Sutton Brouërie Brews Some Big and Burly Brett Beers to Finish off the Winter

An Article by Noah Forrest

Most of the time when we think about the illustrious wild yeast genus brettanomyces (or brett for short), we picture sours, lambic, American wild ales, brett IPAs, or maybe bretted saisons. Basically, we think of beers that are dry, or hoppy, or tart, or sour, but generally rather drinkable. However, brett can really be used in any beer, and today, I want to talk about Sutton Brouërie‘s big bretted beers that came out just in time to say goodbye to winter. As well, I’d like to talk about the latest Sutton Brouerie and The Wild Shack collaborative barrel-aged sour called Sutton Goes Wild 2, which also dropped recently.

For those unaware, brettanomyces is a genus of wild yeast strains that aggressively attenuates the beer that it ferments (making it dry). It often creates a “funky” aromatic profile that can be described as dusty and earthy, and is often compared to farmhouse aromas of horse blanket, goat or dusty old books – depending on the style.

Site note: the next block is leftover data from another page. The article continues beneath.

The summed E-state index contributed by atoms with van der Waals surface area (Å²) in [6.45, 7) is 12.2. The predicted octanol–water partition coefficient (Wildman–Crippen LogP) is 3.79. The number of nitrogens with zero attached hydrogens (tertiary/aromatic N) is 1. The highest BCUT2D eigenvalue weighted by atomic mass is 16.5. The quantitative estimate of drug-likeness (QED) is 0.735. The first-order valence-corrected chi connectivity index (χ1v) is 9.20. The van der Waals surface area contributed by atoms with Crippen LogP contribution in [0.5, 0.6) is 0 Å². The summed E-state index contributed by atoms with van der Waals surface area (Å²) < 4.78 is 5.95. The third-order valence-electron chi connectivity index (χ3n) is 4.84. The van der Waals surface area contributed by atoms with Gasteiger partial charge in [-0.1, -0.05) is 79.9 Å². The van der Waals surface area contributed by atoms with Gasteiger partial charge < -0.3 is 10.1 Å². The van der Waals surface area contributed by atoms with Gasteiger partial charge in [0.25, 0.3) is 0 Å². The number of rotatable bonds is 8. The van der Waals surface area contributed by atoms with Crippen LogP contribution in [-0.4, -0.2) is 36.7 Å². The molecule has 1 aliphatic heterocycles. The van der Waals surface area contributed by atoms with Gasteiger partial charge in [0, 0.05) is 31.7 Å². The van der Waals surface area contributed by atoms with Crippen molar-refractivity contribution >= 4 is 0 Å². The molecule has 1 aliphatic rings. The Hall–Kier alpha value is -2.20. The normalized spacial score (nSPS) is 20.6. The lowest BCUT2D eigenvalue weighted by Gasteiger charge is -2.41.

Sutton Brouerie uses brett in every single one of their beers. They generally use it as a primary fermenting yeast as opposed to a secondary fermenting yeast. What this means for the layman is that the brett “funk” is generally more restrained in their beers, while still carrying the beautifully dry and fruity flavours that the yeast can impart.

As I was mentioning, Sutton released several big beers recently. There was a bretted imperial stout, a brett barleywine and then the same imperial stout aged in Ardbeg Scotch barrels before being bottled. Generally speaking, these styles are not brewed with brett, however I have the utmost faith that Pat (head brewer and co-owner) will do something special.